Legislative Assistant, Office of Congressman James P. Moran (D-VA, 8th), Washington, DC, 2010-present
New America Foundation, Consultant, Washington, DC, 2009-10
Catholic Relief Services
Country Representative, Jerusalem, 2005-8
Country Representative, Belgrade, 2001-5
Country Representative, Havana, 1998-2001
Senior Communications Associate, 1995-98
The University of Texas at Austin, MA (Latin American Studies) and MA (Communication), 1994
Georgetown University, BA (Philosophy), 1987
How do you define your cause?
I became interested in Capitol Hill because it fit with what I saw as a pattern that had developed in my professional life in international development. The programs that I most liked working on in international development involved connecting people to the processes of change affecting their lives. Many times it plays out in postconflict situations or times of major transition, such as in Serbia. After the wars, the country was changing the way it provided social services and dealt with vulnerable groups. The new government didn't have a way to engage citizens in the major social policy reforms under way, so Catholic Relief Services (CRS—see previously in this chapter), the organization I worked with, was trying to provide a space for that conversation.
We were trying to elicit insights from the affected communities and suggestions on how to reach them more effectively and more collaboratively. Our role was to provide a forum and a way for the people who had not been included in the national conversation to be included. Basically, it's about participation; the quality of participation determines the level of people's sense that they belong to a place, that they have a right to contribute to the national conversation.
After working on projects overseas, I was really interested in looking at the US perspective. Because of the preponderant role the United States plays in the world, we have a decisive impact on other countries. If we fail to advance the quality and scope of our participation here at home and the sense of belonging for people throughout society, then social development in so many other countries will face more setbacks and take much longer, with huge human consequences. They're looking to us as a model. It's kind of a romantic way of looking at my arrival on the Hill and my interest in working in politics. We have a lot of benefits here that other countries don't have and we have a lot of influence. What we do creates ripples of change that play out in developing countries.
What drew you to this cause and your field?
Curiosity, for one thing. I was always interested in the world when I was growing up. My family hosted international visitors, and my parents were active with our local Catholic parish council. When I graduated from college, I volunteered to go to Peru for a year through a Georgetown University program, which really changed my life. I fell in love with the people and the culture of Peru. I lived in a small village and got to know how they lived. I always was thinking, "How is the way we live in the United States affecting them?" The idea of doing something professionally to satisfy that curiosity was really a gift.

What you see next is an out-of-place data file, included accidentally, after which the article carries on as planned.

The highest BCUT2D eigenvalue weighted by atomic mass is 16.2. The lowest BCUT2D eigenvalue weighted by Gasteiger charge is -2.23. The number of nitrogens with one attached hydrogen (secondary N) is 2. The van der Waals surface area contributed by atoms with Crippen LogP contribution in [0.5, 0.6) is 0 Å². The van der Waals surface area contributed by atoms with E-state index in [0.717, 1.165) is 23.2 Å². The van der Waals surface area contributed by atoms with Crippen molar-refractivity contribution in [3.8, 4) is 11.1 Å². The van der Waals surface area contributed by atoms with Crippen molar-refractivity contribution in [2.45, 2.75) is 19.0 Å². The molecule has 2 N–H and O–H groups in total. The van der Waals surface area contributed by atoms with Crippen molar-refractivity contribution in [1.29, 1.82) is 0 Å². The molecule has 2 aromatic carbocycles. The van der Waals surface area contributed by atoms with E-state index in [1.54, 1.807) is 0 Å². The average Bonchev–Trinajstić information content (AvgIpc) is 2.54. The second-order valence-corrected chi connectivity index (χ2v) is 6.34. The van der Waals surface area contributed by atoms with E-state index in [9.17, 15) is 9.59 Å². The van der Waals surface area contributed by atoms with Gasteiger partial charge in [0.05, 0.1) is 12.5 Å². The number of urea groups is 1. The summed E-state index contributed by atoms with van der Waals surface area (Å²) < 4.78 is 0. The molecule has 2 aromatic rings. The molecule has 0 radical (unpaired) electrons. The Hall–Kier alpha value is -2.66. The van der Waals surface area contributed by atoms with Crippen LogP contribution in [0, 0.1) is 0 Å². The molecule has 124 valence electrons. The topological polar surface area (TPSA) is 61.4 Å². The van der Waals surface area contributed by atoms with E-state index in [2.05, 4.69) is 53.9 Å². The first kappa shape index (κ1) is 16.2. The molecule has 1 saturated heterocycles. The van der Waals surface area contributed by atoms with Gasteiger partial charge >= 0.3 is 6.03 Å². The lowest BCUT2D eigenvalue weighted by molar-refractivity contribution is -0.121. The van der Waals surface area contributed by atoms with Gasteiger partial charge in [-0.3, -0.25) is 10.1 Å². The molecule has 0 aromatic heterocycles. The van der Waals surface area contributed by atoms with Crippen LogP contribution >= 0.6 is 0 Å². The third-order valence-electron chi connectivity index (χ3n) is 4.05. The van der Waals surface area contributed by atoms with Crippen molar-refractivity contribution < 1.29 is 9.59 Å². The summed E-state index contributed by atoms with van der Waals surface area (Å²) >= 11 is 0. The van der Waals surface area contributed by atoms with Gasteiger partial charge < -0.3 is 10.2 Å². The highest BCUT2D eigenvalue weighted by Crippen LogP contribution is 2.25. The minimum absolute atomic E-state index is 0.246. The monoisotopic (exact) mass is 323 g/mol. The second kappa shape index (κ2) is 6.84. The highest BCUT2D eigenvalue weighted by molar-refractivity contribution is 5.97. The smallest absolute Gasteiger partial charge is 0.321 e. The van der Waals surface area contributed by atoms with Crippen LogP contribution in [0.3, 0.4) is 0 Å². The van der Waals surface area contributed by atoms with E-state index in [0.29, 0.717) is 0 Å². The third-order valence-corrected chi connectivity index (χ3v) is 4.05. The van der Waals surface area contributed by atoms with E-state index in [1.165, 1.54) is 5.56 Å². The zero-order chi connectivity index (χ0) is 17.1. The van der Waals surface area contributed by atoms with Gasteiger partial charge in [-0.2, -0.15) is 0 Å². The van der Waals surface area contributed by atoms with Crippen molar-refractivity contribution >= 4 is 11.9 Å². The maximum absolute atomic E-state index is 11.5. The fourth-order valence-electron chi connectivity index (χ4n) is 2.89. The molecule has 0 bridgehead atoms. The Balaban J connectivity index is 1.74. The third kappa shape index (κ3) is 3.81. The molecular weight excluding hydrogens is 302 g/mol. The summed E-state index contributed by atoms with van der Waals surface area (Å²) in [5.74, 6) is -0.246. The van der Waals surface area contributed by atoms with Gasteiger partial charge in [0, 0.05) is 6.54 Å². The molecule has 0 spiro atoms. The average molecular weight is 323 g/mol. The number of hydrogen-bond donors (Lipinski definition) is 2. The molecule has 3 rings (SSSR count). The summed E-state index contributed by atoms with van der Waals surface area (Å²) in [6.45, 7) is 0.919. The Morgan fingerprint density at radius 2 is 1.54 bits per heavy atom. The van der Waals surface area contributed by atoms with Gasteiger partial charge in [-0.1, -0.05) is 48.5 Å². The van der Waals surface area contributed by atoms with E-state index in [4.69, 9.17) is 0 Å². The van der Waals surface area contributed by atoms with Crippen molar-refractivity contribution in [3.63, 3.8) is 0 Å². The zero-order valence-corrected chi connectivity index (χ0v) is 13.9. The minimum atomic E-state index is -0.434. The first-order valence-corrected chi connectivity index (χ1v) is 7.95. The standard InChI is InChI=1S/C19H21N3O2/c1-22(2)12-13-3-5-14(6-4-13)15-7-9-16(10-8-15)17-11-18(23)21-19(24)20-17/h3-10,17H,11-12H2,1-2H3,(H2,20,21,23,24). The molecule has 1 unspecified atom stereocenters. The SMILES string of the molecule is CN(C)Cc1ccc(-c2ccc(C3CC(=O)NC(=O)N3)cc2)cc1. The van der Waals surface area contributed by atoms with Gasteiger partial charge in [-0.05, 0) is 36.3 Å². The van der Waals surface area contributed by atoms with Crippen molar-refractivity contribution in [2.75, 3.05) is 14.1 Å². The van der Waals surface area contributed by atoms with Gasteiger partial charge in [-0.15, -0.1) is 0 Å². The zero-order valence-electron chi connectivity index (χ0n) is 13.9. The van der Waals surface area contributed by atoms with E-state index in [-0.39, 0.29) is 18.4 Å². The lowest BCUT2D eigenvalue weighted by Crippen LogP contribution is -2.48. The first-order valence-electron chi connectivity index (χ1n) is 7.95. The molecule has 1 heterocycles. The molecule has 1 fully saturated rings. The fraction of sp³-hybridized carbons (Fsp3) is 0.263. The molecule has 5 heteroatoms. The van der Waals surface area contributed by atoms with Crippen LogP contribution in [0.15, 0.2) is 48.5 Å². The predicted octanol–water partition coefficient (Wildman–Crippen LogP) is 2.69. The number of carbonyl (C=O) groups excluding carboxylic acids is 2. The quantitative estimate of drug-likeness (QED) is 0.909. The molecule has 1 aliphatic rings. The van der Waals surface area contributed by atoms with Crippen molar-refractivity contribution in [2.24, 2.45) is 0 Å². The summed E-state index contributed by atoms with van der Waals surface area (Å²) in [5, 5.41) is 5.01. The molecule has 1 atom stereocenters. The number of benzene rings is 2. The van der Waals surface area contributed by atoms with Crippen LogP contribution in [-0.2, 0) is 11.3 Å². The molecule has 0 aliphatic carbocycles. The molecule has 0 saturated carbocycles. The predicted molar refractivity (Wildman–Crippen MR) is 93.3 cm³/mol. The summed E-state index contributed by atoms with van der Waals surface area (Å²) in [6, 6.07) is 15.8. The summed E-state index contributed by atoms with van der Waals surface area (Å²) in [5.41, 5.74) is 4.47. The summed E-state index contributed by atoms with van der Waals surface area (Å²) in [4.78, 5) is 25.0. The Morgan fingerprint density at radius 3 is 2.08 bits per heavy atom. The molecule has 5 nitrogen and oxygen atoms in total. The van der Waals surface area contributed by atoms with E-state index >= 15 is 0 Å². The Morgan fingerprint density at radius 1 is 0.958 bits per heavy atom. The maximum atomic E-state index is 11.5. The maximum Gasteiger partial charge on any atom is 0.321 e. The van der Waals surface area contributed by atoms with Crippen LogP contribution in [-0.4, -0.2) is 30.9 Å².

How would you describe your field?
I love the interaction that we get in our DC office with people who care about an issue. Sometimes I agree with them, sometimes I don't. But they are trying to affect change. For example, we have groups that come in to discuss human rights in Southeast Asia. Lately, Burma has been changing, Vietnam has been changing, and the question of China's role and our competition with China occupies a lot of attention in Congress. We have a lot of folks in the 8th district in Virginia who were born in the region: in China, Tibet, and Vietnam. It's really great the way that they are trying to affect change. It's not that different from the experience of working with a Serbian organization advancing the rights of people with disabilities, as I did in Belgrade. Their goal is to improve the quality and accessibility of services for the disabled. They were actually participating in the political process, which they had previously been denied.
In a general way, that's what I define as the focus of my career: facilitating the efforts of others to be involved in these political processes that affect their lives so much.
How would you describe your career path?
It's always been very much a work in progress. It often feels like I'm building a bridge while standing on it. I think that's the way a lot of people feel (laughs), but I just followed what I thought was interesting. And I was interested in the processes and what the people were trying to do to make them fairer. I think that's the essence of development: participation and fairness.
I wasn't the kind of person in international development who got a big adrenaline rush from emergencies and crisis response. Obviously, when you work for Catholic Relief Services, or CARE, or Save the Children, you will be involved in emergency response and post-conflict work. It's incredibly compelling. And that's what I did at first. I started out in Cuba, then worked in postgenocide Rwanda for a short period. I worked in East Timor as the conflict ended there. There are people who spend their whole lives doing emergency response, and they get really good at it. But that wasn't me. I was always more attracted to governance.
Where did you start, and how did it help you get to where you are today?
The importance of service was always a big component of my family life, the importance of trying to be a part of the community. My whole family went on a church-sponsored trip to work in a very poor community in Appalachia. I was too young to go, but they always had stories about this experience. It probably wasn't the best model of development, but it was something that got my family involved in the lives of others. I think that stuck with me.